When shortlines fail

At least one railway, Canadian National, makes much of its short line connections, terming them partners, as well as extensions to its far-flung network.

And by selling its unprofitable tracks to short line operators over the past few years, CN has undoubtedly emerged leaner, meaner and stronger.

But sometimes these unprofitable lines seem to fare worse under new ownership than they might have if they’d remained in the CN stable.

Consider the Cape Breton and Central Nova Scotia Railway, which took over CN’s line between Truro and Sydney, N.S. in 1993. At last report, the CBNS was trying to unload its right of way from Sydney to Port Hawkesbury on the Strait of Canso. The section reportedly needs a lot of work to bring it up to par. And the rest of the line, if this photo is any indication, may need upgrading too.

cape breton railway

Worn out rail on CBNS line near New Glasgow, N.S.

Then, there’s the Huron Central Railway, a 280-kilometre stretch between Sudbury and Sault Ste Marie, Ont., which was formerly operated by Canadian Pacific.

Although a vital transportation link for several industries in the area, the line is likely to be shut down by the end of 2018 unless the Ontario government coughs up some money

But the short line that’s likely in the worst state is the Hudson Bay Railway, which runs from The Pas in northern Manitoba several hundred kilometres to the port of Churchill, Man. on Hudson Bay.

Because of flooding in the spring of 2017, that portion of the railway between Amery, Man. and Churchill has been shut down, cutting the latter’s only ground link to the outside world. And although it appeared as if another company was recently ready to step in and buy the HBR, that plan has now fallen through.

 

Advertisements

Lesson no. 1: Don’t believe the Press Releases!

If the pronouncements of Canada’s two major railways are any indication, both outfits are nimble, well-equipped and able to deliver the goods. Quickly.

Each press release seems to outdo the one before in describing the powerful new locomotives they’re  buying, the new track they’re laying down, or the upgrades they’re making to bridges, freight yards and signal systems.

So, it comes as a shock to hear that CN Rail and Canadian Pacific were recently clogged with grain shipments — so much so that Canada’s reputation as a reliable exporter is now on the line, while the country’s grain growers may be facing a cash crunch.

a-canadian-national-freight-train-loading-grain-cars-at-the-grain-F96GWA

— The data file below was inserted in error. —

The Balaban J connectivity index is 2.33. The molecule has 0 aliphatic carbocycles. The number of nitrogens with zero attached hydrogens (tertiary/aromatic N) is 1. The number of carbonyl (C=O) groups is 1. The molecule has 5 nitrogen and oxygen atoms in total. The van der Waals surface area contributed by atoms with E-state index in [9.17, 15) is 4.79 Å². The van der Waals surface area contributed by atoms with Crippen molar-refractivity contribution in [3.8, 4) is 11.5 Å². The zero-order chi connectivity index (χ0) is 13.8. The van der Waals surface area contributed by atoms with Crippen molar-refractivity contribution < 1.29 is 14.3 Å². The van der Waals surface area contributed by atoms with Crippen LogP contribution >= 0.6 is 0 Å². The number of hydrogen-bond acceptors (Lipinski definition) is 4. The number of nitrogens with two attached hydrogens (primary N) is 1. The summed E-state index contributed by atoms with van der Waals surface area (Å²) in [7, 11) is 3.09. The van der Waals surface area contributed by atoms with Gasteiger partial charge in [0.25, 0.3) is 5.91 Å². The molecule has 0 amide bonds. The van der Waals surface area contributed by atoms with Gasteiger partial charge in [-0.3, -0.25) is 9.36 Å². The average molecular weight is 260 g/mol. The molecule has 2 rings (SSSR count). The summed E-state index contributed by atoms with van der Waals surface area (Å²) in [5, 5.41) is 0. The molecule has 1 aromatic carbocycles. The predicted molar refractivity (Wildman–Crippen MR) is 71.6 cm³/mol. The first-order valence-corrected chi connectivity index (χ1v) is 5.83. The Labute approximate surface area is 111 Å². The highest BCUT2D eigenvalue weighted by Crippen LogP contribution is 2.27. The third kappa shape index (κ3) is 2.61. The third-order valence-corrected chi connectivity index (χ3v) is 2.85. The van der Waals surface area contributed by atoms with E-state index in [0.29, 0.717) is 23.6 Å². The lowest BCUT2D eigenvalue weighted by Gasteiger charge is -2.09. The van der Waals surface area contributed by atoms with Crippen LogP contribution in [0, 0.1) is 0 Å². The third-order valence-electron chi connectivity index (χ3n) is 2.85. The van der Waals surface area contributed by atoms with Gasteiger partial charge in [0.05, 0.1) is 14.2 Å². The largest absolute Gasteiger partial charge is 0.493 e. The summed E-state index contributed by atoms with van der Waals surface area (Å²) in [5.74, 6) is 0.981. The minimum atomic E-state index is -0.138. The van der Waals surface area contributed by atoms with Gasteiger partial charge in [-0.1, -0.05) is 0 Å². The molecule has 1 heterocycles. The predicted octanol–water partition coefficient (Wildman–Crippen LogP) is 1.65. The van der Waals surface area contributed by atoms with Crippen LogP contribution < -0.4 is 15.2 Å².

A CN Rail grain train at Morinville, Alta.

Indeed, Canada’s Ag Transport Coalition says that during the week of Feb. 12, Canadian National and Canadian Pacific  together provided only 38 per cent of the rail cars ordered by grain shippers. More precisely, CP Rail  delivered 66 per cent of its orders; CN Rail,  just 17 per cent.

To clear the backlog, Canadian National is urging some of its workers to postpone retirement, while enticing some of its retired employees to come back to work!

It’s also deploying qualified managers to run extra trains, as well as adding crews in western Canada. Moreover, to boost its hauling capacity, CN Rail has leased 130 diesel locomotives.

Meanwhile, two Canadian cabinet ministers — Marc Garneau (transportation) and Lawrence MacAulay (agriculture) — have called the railways’ performance disappointing.

Canadian National’s sluggishness has already claimed one victim:  its CEO, Luc Jobin. Mr. Jobin abruptly resigned March 5, amid a statement from CN’s board of directors that the railway needed a leader who could “realize CN’s corporate vision,” as well as take the company forward.

 

It isn’t Art

Hideous. Embarrassing. An eyesore.

Graffiti on railway freight cars may be many things, but art isn’t one of them.  Just ask the railways.  Not only does graffiti often cover up identification numbers and other important information, but it reportedly costs at least  US$1,000 just to paint over each side of the lower half of a freight car. In addition, the daubs and pop-art lettering do little to enhance corporate image.

Freight_Whole_Car_Piece

But there’s another problem that troubles freight haulers and that’s the danger in which graffiti “artists” could find themselves.  Although box cars and other rolling stock may be standing still when the painters attack, a string of cars can start moving at any time, thereby endangering life and limb.

To date, though, the railways haven’t come up with any method of easily stripping off the graffiti. Or, if they have, they obviously haven’t been using it, as can be seen when any freight train in North America rumbles by.

 

 

 

A Great Idea. But Will it Ever Get on Track?

Want to know why some passenger trains have been such a hit? They run on dedicated rights of way.  No sitting in sidings waiting for 150-car freight trains to rumble by. No commuter trains to hopscotch around.  Just passenger trains. And if the right of way is custom-built for high speed, so much the better.